Learning a second language is hard, but some aspects of a second language are more challenging to master than others. Grammatical gender is one of these things. Adult second language learners in particular have a very difficult time learning the grammatical gender of words and being able to use grammatical gender consistently in comprehension and in production. I want to know why. To that end, I have been conducting research aimed at identifying what factors make grammatical gender so difficult for adults to learn and use in a second language. This research focuses both on the conditions under which adults learn the language itself, and on how adult second language learners actually process grammatical gender online during comprehension and production. In addition, to have a comprehensive understanding of what makes mastering grammatical gender in a second language so challenging, we must also understand how grammatical gender is learned, represented and processed in native speakers. I have therefore also conducted research focusing explicitly on grammatical gender use in native speaking populations.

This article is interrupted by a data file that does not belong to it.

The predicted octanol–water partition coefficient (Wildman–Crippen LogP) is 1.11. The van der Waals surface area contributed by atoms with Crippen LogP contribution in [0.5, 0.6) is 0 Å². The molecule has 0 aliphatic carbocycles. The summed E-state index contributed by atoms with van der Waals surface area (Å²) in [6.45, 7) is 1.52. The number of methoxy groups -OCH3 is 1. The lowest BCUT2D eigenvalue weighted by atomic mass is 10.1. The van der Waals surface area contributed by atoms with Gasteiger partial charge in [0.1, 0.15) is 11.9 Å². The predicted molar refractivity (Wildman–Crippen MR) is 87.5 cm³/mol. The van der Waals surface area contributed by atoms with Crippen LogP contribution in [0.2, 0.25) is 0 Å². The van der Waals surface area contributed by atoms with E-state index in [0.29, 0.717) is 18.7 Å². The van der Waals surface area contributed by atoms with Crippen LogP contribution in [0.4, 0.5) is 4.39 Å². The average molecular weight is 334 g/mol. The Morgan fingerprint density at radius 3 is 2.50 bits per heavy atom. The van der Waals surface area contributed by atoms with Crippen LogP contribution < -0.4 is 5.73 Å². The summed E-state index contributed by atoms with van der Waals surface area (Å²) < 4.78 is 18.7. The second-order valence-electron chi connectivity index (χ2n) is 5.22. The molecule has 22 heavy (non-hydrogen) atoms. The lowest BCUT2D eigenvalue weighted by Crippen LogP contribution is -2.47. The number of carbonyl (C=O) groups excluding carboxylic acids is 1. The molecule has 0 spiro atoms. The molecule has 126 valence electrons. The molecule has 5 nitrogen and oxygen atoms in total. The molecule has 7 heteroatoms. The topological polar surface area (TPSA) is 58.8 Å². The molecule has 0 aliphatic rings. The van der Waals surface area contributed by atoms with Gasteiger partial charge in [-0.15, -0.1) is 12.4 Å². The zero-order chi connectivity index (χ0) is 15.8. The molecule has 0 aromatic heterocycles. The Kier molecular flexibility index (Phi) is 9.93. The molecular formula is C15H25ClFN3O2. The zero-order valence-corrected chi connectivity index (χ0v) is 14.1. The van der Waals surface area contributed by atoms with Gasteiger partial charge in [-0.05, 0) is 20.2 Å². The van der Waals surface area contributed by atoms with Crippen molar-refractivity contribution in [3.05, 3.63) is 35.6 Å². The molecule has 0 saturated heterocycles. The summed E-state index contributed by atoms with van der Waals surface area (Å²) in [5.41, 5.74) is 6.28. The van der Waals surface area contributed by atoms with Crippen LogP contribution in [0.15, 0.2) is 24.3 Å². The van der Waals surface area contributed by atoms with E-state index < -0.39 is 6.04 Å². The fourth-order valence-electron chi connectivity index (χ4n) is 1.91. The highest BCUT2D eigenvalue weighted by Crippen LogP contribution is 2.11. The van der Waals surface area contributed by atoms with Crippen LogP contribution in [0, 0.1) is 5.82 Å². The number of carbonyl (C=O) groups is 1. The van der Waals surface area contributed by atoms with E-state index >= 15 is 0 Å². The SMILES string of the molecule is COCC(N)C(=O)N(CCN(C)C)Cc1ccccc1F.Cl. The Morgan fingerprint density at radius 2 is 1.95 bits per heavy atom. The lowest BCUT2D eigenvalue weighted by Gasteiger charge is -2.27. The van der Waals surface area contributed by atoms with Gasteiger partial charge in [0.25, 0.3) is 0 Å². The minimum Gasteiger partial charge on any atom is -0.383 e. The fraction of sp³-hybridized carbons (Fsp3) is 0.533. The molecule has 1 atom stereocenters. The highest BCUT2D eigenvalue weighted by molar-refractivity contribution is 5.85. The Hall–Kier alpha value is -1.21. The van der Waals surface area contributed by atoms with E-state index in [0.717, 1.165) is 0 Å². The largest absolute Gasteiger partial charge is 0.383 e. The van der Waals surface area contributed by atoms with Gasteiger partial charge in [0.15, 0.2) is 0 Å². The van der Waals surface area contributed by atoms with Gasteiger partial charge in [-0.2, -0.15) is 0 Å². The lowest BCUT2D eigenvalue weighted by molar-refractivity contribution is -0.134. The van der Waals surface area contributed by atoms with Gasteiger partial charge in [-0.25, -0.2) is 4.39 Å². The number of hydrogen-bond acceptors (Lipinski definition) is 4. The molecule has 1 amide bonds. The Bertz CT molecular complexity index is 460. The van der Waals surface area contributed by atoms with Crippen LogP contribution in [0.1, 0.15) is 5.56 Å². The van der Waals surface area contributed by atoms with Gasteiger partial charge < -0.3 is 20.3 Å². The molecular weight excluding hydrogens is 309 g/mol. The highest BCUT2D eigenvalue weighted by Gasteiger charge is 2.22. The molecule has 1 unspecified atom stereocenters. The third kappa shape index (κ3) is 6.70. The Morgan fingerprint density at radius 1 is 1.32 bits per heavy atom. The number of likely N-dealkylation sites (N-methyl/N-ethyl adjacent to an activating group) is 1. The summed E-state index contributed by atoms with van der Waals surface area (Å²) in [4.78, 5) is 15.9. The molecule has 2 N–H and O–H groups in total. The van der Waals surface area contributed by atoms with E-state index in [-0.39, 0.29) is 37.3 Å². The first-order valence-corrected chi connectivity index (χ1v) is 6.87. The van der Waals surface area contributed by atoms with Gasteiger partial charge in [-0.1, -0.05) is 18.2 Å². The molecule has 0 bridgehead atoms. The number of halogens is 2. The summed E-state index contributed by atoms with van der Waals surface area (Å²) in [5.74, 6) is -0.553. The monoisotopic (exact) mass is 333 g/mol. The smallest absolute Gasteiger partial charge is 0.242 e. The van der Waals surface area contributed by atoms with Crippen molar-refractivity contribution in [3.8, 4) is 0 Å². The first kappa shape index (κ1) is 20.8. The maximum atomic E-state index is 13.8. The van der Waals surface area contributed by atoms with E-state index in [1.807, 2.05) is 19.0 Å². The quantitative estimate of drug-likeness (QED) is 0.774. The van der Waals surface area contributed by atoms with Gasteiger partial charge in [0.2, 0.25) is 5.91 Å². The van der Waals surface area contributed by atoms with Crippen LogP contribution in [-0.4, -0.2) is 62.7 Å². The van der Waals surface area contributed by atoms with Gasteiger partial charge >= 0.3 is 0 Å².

Shantz, K., Tanner, D. (2019). Electrophysiology finds no inherent delay for grammatical gender retrieval in non-native production. BLC.
Shantz, K., Tanner, D. (2017). Talking out of order: Task order and retrieval of grammatical gender and phonology in lexical access. LCN.
Shantz, K., Tanner, D. (2016). Are L2 learners pressed for time? Retrieval of grammatical gender information in L2 lexical access. In BUCLD Proceedings.